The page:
Microsoft is fighting to gain lost ground on the Net. Joseph Gallivan reports
Ten days ago Bill Gates took to the lectern in Seattle, armed with steel glasses and fake spontaneity. The air was thick with sycophantic laughter but his message was clear. Mea culpa, he said. I have failed to realise the importance of the Internet. I now repent and I am going to blow those of sons of a gun at Netscape out of the solar system. "The sleeping giant has been awakened," he said.

Behind the broadsides was a barrage of accurate sniper fire. Together, it amounted to an extremely impressive series of upgrades to Microsoft's software designed to help it catch up in what Gates himself calls the "Internet gold rush".

The most high-profile software in the Net is the World Wide Web browser, which displays all those pretty graphics. As more than 70 per cent of browsers are Navigators produced by the upstart Netscape, Microsoft's own Internet Explorer has come to be seen as second-rate. Version 2.0, however, as demonstrated in Seattle, supports marqueed (moving) text, different colours and fonts, and three types of secure transaction. Through fictitious homepages, we were shown how the Web could look, when it is all-singing and dancing, full of 3-D animation, sound and video. The "Looks Better When Viewed With Explorer 2.0" is a button you should see appearing on many homepages.

The place to get and use Internet Explorer is the Microsoft Network. This nice-looking, but cumbersome online service has now acknowledged the dominance of the Net and put part of its content on the Web for free access. Currently in test form is a customisable MSN welcome page, on which you can fill in your name, preferred news services and topics (sport, weather, entertainment etc), and so be greeted with stock quotes, headlines or TV listings for your area. This is the closest anyone has come to the fabled electronic newspaper for the mass market, and seems straight out of the pages of Gates's book, The Road Ahead (or Nicholas Negroponte's Being Digital, for that matter.)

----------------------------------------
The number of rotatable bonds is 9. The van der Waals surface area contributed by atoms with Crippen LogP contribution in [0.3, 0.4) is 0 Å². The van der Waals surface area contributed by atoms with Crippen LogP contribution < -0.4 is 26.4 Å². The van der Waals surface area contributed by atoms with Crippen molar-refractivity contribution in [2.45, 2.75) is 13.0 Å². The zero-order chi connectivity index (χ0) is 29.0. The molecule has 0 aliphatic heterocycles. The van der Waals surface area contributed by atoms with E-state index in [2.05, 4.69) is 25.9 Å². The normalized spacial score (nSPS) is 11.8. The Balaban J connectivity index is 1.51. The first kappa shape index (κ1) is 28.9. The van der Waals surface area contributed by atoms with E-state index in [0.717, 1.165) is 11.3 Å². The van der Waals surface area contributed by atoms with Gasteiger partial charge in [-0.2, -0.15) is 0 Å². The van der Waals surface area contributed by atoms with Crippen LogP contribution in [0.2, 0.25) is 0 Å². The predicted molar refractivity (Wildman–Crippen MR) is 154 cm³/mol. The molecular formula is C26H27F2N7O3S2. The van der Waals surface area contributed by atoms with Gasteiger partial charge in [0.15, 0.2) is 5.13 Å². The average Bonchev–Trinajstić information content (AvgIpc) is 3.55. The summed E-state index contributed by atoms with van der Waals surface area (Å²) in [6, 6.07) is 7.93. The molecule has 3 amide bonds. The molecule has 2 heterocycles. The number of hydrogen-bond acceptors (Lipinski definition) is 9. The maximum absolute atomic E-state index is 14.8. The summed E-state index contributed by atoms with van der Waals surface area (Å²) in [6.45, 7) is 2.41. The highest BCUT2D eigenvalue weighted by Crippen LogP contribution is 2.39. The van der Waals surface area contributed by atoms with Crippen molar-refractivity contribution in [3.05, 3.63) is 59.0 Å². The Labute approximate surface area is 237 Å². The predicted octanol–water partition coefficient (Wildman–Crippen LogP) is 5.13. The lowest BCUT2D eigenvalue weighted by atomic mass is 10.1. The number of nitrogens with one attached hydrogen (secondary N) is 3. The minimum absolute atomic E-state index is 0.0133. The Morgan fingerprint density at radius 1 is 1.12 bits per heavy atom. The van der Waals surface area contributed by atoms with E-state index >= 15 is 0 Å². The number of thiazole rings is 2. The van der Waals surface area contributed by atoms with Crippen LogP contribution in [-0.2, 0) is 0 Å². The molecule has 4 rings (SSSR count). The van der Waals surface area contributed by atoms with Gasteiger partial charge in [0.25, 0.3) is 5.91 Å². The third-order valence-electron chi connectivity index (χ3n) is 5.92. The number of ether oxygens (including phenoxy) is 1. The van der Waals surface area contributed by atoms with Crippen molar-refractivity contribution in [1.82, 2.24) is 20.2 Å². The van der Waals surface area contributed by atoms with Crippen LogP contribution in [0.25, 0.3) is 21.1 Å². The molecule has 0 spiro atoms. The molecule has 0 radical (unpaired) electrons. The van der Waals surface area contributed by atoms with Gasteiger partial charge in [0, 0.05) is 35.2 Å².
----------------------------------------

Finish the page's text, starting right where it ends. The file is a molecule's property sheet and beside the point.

Microsoft's strength is its huge installed base of Windows and Windows NT users. When another company brings out something new, only the early adopters are likely to go out and get it. Microsoft can rely on a huge take-up, which is why it can attempt great leaps in technology.

One of its more radical plans is to abolish the distinction between Local Area Networks - office computer networks - and the Internet. Users of its Word for Windows 95 wordprocessor will be able to click on a word within a document and leap to another document, just as they can on a Web page. But they will not know whether they are going to another part of the LAN, or into the Net. This sort of seamlessness is bound to have mass appeal.

Demonstrations made Word, and the Microsoft Office suite it comes with, look positively futuristic. Spreadsheets were presented as 3-D skyscrapers over a map of California; the perspective moved all the time. Two workers were shown working on the same document simultaneously, with different coloured cursors, over a network. Later, it became clear you no longer need to hire a geek to get your personal Netpages out - you can write your dreary diary and precious poems in Word, laying them out with all the style and flair you desire, then use Internet Assistant 2.0 to save them automatically as Web pages.

Netscape was on everyone's mind. But whatever its share price, it works in a narrow field of Web software and cannot do much when the giant stirs, except run for its life. As Bill Gates said, talking about the inevitable convergence of Netscape's browser and his own, "Everything gets cloned in the end."

After 17 demonstrations it was obvious that Microsoft has many fingers, and that the Net is just another pie it can put them into. From the looks of things, it is ready to pull out a few plums.